Finished this Christmas Quilt last week and wrote a tutorial for the AccuQuilt blog. This was a really fun quilt to make. I love working on the Holiday Elements machine embroidery. Head on over to the AccuQuilt blog and read all about it.
This is a blog post that I wrote for AccuQuilt in July. The quilt uses the log cabin die as well as the signature block from the Qube Companion set and machine embroidery from the Holiday Medley embroidery designs. This looks like a difficult quilt, but it’s actually easy to make. The instructions include diagrams for quick and easy piecing of the log cabin blocks.
Do you ever get tired of four patch blocks and want to do something different? Seems like cutting scraps into something usable often ends up in strips or squares–although sometimes I do tumblers too. The cross or flower quilt block is a classic quilt block but is usually made with all squares. Because I especially like brick quilts, I decided to adapt this block to my Qube and use the brick (Shape 8) as well as the square (Shape 2). By using the brick, one seam can be eliminated. And because I have a whole basket of 2-1/2″ strips already cut, it only makes sense to use up some of them as well as any new scraps that are cut, thus I chose the 8″ Qube Mix & Match Block set for this one. If I were starting with new fabric or scraps, I’d probably use the 6″ Qube Block set as I like smaller blocks more than larger blocks.
It’s also good to note that these blocks don’t finish at the size of the Qube because they are five “patches” across rather than four. Thus, the
- 6″ Qube makes a 7-1/2″ finished block, the
- 8″ Qube makes a 10″ finished block, the
- 9″ Qube makes an 11-1/4″ finished block, and the
- 12″ Qube makes a 15″ finished block.
If you’re making these for comfort or charity quilts like I am doing, you will need to adjust the layout so that the quilt is the right size. Just think how fun this would be for a baby quilt with four blocks and sashing using the 12″ Qube.
Here’s a picture of the individual block made with completely scrappy bricks and squares. As much as I like this block in a single color, the random scrappy look seems a little too scrappy and disorganized to me. Guess that’s my left brain kicking into gear.
So, I decided to try each block with a color theme, i.e., red, green, purple. That appealed to me much more, so this is what I got and I like this much better for a scrappy quilt and using up all those extra pieces that have been cut. There’s a lot more contrast between the background bricks and the flowers and each block has a color theme.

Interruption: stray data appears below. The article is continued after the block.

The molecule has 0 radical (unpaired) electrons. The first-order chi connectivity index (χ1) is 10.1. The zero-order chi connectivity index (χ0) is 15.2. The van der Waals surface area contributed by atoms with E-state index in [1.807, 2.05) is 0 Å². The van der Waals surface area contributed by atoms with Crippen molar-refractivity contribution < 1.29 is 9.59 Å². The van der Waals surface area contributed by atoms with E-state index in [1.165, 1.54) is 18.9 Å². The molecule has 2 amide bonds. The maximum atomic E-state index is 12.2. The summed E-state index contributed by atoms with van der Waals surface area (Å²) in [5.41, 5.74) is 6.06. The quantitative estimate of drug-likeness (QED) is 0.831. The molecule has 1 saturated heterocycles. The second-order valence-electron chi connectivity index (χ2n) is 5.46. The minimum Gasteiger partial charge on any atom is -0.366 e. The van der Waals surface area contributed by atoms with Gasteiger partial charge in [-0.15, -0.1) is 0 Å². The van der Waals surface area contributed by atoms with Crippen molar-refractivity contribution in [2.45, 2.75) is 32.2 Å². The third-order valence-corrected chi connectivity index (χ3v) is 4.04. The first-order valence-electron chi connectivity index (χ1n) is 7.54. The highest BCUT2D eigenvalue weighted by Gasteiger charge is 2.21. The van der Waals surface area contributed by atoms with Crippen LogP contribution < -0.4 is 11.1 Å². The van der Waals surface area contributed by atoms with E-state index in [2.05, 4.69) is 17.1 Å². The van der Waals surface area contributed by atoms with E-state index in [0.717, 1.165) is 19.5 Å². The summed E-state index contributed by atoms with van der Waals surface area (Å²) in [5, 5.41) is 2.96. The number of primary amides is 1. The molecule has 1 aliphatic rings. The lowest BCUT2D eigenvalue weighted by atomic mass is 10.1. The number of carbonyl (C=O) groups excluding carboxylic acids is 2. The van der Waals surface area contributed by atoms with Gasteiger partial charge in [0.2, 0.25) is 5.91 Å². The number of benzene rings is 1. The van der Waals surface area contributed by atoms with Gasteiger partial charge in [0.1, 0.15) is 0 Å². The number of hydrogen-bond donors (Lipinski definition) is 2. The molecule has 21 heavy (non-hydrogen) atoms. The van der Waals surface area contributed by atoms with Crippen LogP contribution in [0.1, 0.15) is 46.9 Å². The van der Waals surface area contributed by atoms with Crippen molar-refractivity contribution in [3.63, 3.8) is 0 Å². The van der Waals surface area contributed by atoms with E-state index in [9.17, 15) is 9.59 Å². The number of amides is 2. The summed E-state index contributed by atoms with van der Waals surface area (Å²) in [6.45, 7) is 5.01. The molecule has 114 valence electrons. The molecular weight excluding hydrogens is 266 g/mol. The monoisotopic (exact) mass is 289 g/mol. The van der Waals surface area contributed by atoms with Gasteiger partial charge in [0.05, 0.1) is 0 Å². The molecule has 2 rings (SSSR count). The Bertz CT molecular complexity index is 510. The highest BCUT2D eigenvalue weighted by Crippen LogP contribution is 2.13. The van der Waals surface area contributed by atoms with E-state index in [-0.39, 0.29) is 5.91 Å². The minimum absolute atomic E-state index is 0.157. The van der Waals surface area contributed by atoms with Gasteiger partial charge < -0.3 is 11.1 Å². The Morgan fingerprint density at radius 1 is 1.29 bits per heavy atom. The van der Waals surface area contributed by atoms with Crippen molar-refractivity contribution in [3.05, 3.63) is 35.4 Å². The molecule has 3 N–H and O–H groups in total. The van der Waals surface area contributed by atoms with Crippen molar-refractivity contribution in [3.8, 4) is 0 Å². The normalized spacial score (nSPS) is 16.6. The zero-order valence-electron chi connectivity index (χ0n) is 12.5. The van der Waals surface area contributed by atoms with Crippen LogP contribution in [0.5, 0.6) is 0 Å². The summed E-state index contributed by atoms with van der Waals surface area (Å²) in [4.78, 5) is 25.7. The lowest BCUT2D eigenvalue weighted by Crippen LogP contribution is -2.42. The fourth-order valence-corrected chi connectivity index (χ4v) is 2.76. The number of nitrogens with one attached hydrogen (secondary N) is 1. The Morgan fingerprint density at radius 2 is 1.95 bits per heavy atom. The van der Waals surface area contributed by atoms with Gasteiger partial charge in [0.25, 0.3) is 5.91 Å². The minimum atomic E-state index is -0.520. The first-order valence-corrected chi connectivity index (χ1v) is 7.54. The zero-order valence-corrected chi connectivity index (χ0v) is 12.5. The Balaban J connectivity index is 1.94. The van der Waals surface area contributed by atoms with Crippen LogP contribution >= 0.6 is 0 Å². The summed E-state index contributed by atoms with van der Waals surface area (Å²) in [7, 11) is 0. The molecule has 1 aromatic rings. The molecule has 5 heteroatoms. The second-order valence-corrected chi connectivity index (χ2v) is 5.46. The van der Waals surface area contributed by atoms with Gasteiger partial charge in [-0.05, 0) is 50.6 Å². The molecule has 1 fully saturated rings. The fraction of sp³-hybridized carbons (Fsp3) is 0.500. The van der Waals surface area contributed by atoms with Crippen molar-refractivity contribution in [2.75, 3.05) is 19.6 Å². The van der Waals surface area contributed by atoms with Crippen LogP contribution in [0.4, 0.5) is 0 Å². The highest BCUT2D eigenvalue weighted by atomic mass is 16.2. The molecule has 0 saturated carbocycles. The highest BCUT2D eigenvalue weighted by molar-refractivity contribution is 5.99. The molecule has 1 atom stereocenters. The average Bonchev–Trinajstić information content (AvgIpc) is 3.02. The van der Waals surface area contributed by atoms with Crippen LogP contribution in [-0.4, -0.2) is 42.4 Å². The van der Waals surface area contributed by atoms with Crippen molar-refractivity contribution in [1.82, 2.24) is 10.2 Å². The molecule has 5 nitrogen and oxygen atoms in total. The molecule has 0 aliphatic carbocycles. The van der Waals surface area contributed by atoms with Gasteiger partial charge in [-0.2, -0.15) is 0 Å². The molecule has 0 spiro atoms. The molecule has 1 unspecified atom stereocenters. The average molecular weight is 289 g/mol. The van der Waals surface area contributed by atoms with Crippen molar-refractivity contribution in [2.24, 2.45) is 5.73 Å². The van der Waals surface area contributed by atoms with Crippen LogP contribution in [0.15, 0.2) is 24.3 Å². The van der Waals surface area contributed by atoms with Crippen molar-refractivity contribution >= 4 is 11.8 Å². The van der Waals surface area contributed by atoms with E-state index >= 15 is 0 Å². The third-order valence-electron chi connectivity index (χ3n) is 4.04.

This is the basic unit that is a little more fun than a four patch and is nice for variety. So, it’s pretty easy to make these if you have the two patch units already stitched (which I usually do have as leaders and enders).
And then, it’s just a matter of making this block adding the colored bricks and center square. You can see that the individual unit is turned to get all the color squares around the center. I made this in three rows and then stitched the rows together.
QUBE Tip: The nice thing about using the 8″ Qube was that when I wanted to use up pre-cut 2-1/2″ jelly roll strips, all I had to do was fanfold the strip across the Shape 1 die to make bricks and fanfold the 2-1/2″ jelly roll strip across the Shape 8 die to make squares. Just line the strip up with the blade on the long side of the strip, place the mat, and cut. Likewise, if you are using the 12″ Qube and have pre-cut 3-1/2″ strips, you can do the same thing–or the 6″ Qube and have pre-cut 2″ strips.
Here’s a picture of what the quilt would look like with sashing. I like the idea of a light flower/cross in the sashing to reflect the larger flower/cross pattern.
Yesterday my October AccuQuilt Machine Embroidery Project was posted on the AccuQuilt blog. This was a very fun project and one that I’m going to use in a lot of ways. For the complete tutorial, you will find instructions on the AccuQuilt website.
And here’s a tip that for using the QUBE Mix & Match Block Sets. In working with the Qubes I have tried writing the instructions for the size strip to cut for each die on a piece of paper and because I kept misplacing the piece of paper as I worked, other methods seemed to be better In the beginning, I just wrote the information on a piece of blue Painter’s Tape and placed it on the front of the die.
Later, as I began using a label maker to label my dies, I decided to put that information on a sticker on the back side of the die. That way the information is always at my fingertips.
Sherry won the Golden Needle award at the NC State Fair this week. She makes the most beautiful quilts and this was one of her very best. Sherry is an incredibly accurate piecer and her borders are always perfect. On top of that, she has a real gift with colors. Whenever I have a question about what will work together, she is my go-to adviser.
The winning quilt is a Blooming Nine Patch, and the colors are just exquisite. Not sure the computer will show them for the beauty they are. She let me quilt it–or my computer quilted it–but found a wonderful design and just love the way it turned out. Here are some of the photos.
I love my Qubes. They are so compact and so easy to use for cutting quilts. And I get the most accurate size blocks ever. Quilts with triangles have never been high on my list, but now I’m stitching blocks and blocks with triangles–almost an addiction. Thought you’d like to see how I store my Qubes for easy access for cutting. They’re sitting on the shelf above my cutting table like books in a library. It’s so easy to reach up and select a die and cut and then slip it back onto the shelf.